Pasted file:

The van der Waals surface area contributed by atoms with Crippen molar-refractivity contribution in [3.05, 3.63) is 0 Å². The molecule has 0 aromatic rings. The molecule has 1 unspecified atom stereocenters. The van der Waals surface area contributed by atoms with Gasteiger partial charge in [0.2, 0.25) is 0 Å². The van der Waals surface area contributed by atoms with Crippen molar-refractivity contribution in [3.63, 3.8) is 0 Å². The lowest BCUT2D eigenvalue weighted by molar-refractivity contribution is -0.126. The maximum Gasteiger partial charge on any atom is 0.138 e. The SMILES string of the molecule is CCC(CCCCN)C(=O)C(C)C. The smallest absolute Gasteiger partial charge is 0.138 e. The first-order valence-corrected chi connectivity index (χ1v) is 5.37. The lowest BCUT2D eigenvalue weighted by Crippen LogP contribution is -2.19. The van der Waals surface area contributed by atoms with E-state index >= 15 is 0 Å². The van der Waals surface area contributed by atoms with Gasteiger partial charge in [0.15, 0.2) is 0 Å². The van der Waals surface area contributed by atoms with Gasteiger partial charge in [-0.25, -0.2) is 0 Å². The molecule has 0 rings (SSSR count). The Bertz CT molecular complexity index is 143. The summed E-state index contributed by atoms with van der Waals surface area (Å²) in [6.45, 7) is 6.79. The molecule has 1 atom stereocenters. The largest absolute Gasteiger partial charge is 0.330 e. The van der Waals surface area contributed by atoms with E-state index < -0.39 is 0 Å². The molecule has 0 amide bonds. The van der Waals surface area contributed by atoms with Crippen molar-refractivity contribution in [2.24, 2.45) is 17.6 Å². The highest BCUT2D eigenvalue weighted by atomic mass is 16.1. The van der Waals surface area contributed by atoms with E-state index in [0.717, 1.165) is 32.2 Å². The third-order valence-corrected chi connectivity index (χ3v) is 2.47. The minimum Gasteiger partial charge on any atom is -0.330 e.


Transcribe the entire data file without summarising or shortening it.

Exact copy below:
The van der Waals surface area contributed by atoms with Crippen molar-refractivity contribution in [3.05, 3.63) is 0 Å². The molecule has 0 aromatic rings. The molecule has 1 unspecified atom stereocenters. The van der Waals surface area contributed by atoms with Gasteiger partial charge in [0.2, 0.25) is 0 Å². The van der Waals surface area contributed by atoms with Crippen molar-refractivity contribution in [3.63, 3.8) is 0 Å². The lowest BCUT2D eigenvalue weighted by molar-refractivity contribution is -0.126. The maximum Gasteiger partial charge on any atom is 0.138 e. The SMILES string of the molecule is CCC(CCCCN)C(=O)C(C)C. The smallest absolute Gasteiger partial charge is 0.138 e. The first-order valence-corrected chi connectivity index (χ1v) is 5.37. The lowest BCUT2D eigenvalue weighted by Crippen LogP contribution is -2.19. The van der Waals surface area contributed by atoms with E-state index >= 15 is 0 Å². The van der Waals surface area contributed by atoms with Gasteiger partial charge in [0.15, 0.2) is 0 Å². The van der Waals surface area contributed by atoms with Gasteiger partial charge in [-0.25, -0.2) is 0 Å². The molecule has 0 rings (SSSR count). The Bertz CT molecular complexity index is 143. The summed E-state index contributed by atoms with van der Waals surface area (Å²) in [6.45, 7) is 6.79. The molecule has 1 atom stereocenters. The largest absolute Gasteiger partial charge is 0.330 e. The van der Waals surface area contributed by atoms with E-state index < -0.39 is 0 Å². The molecule has 0 amide bonds. The van der Waals surface area contributed by atoms with Crippen molar-refractivity contribution in [2.24, 2.45) is 17.6 Å². The highest BCUT2D eigenvalue weighted by atomic mass is 16.1. The van der Waals surface area contributed by atoms with E-state index in [0.717, 1.165) is 32.2 Å². The third-order valence-corrected chi connectivity index (χ3v) is 2.47. The minimum Gasteiger partial charge on any atom is -0.330 e.